SINGAPORE - Described by Health Minister Ong Ye Kung as a "fundamental re-orientation and reform" of the Republic's healthcare system, Healthier SG aims to put a stronger emphasis on preventive care, pairing residents with family doctors to help them better manage their health.
In his speech in Parliament before the debate on the Healthier SG White Paper, Mr Ong spelled out some of the benefits of the strategy.
1. A family doctor
Healthier SG encourages residents to enrol with a family general practitioner (GP) who knows their conditions well and can work with them to practise preventive care.
However, people will still be able to change GPs. In the first two years after enrolment, residents will be allowed to switch doctors up to four times to find one they prefer.
Subsequently, they will be permitted one change a year to allow for personal preferences and changes such as moving house.
People will also still be able to visit other doctors, such as specialists treating their chronic illnesses.
Mr Ong said on Tuesday that the authorities will also try their best to manage situations where there is huge demand for popular GPs, encouraging people to enrol early so as to be able to choose their preferred clinics.
2. Free health screenings
Once enrolled under Healthier SG, people will get free annual check-ups as well as nationally recommended vaccinations and health screenings, which will be fully funded by the Government.
These will include screenings for three common chronic conditions - type 2 diabetes, hypertension, and hyperlipidaemia (high cholesterol) - as well as breast, cervical and colorectal cancers.
More complex screenings, such as colonoscopies, will still be heavily subsidised, but will not be free.
Immunisations include influenza and pneumococcal jabs for all aged 65 and above, or have specific medical conditions.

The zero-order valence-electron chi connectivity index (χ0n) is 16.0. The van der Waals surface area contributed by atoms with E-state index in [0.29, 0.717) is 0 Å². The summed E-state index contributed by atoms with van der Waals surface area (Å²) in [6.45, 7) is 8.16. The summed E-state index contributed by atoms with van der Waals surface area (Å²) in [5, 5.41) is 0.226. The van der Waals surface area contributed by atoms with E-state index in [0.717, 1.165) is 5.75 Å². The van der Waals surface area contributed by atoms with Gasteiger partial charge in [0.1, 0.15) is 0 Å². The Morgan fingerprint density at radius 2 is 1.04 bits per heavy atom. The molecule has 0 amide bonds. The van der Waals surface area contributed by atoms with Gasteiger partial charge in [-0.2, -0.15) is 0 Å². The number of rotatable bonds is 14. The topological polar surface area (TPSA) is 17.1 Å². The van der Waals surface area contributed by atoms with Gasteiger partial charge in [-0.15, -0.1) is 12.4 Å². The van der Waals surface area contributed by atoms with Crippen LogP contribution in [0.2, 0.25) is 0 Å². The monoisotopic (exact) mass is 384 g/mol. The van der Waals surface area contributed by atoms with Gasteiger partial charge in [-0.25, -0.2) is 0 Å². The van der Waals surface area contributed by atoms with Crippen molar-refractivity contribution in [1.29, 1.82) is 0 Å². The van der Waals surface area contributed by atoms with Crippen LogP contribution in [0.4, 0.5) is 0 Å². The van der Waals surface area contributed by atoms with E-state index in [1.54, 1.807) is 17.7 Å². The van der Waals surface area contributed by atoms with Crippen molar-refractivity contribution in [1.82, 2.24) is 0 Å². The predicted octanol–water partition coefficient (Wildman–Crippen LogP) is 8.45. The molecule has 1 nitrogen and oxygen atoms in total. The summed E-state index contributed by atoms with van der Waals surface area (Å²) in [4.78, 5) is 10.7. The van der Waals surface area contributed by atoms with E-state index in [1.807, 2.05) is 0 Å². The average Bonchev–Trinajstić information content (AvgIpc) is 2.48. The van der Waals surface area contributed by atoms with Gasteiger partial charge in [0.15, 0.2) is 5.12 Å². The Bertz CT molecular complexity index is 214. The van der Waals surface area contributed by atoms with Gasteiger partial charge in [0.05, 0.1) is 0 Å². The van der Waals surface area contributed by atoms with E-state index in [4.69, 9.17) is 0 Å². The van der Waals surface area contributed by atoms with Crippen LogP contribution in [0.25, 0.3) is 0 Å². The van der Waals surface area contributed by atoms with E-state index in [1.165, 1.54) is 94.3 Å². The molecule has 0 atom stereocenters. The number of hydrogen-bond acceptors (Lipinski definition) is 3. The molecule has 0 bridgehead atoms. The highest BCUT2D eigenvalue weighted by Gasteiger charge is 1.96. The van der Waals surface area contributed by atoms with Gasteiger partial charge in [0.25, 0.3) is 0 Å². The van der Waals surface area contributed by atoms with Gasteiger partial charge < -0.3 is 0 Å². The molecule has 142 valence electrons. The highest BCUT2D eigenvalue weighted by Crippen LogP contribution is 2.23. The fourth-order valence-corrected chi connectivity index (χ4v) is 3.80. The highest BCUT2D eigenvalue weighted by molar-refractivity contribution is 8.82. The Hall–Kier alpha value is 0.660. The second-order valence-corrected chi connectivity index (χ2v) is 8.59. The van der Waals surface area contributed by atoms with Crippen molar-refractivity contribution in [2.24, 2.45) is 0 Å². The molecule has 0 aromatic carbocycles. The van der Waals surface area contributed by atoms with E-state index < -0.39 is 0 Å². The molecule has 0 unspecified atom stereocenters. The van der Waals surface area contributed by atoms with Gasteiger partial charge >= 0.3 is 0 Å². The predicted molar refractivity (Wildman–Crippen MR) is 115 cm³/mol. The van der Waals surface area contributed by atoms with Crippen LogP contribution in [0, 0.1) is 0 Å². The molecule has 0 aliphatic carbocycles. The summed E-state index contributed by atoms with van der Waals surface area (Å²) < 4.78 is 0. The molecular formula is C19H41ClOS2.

3. MediSave use for drugs for chronic illnesses
Those using MediSave to pay for the treatment of chronic illnesses will no longer be required to co-pay 15 per cent of the costs, and instead can pay the full amount with MediSave.
Mr Ong noted that while most government subsidy schemes require some co-payment to reflect "sharing of responsibility", more subsidies were justified here as preventive care is a fundamental part of healthcare.
4. Additional subsidies
An additional subsidy tier will be introduced to the Community Health Assist Scheme (Chas) for common chronic disease drugs and drug price limits.
This is aimed at addressing the significant drug price differences between GP clinics and polyclinics, so as to encourage residents to stick with the family doctor of their choice.
All enrolled Singaporean Chas cardholders, including Pioneer and Merdeka Generation cardholders, will be eligible for this benefit.
Mr Ong noted however that prices would not be equal "down to the last cent", due to the different methods for calculating subsidies for polyclinics, and under Chas.
5. More healthy activities, infrastructure
Community partners such as the People's Association, Sport Singapore and others will organise more health-related activities, ranging from brisk walking to Zumba classes to community gardening.
Public infrastructure, such as sports facilities, parks and park connectors, will also be enhanced to support active lifestyles.
6. Earn points for physical activity
The Healthy 365 app, already used for initiatives such as the National Steps Challenge and the Eat Drink Shop Healthy Challenge, will be enhanced to include features such as tracking calorie intake.
The app - which awards points for taking part in physical activity and making healthier food purchases - has also been made compatible with more popular digital health apps such as Apple Health Kit and Fitbit to allow more people to benefit.
These points can be exchanged for public transport vouchers, as well as rewards at participating merchants.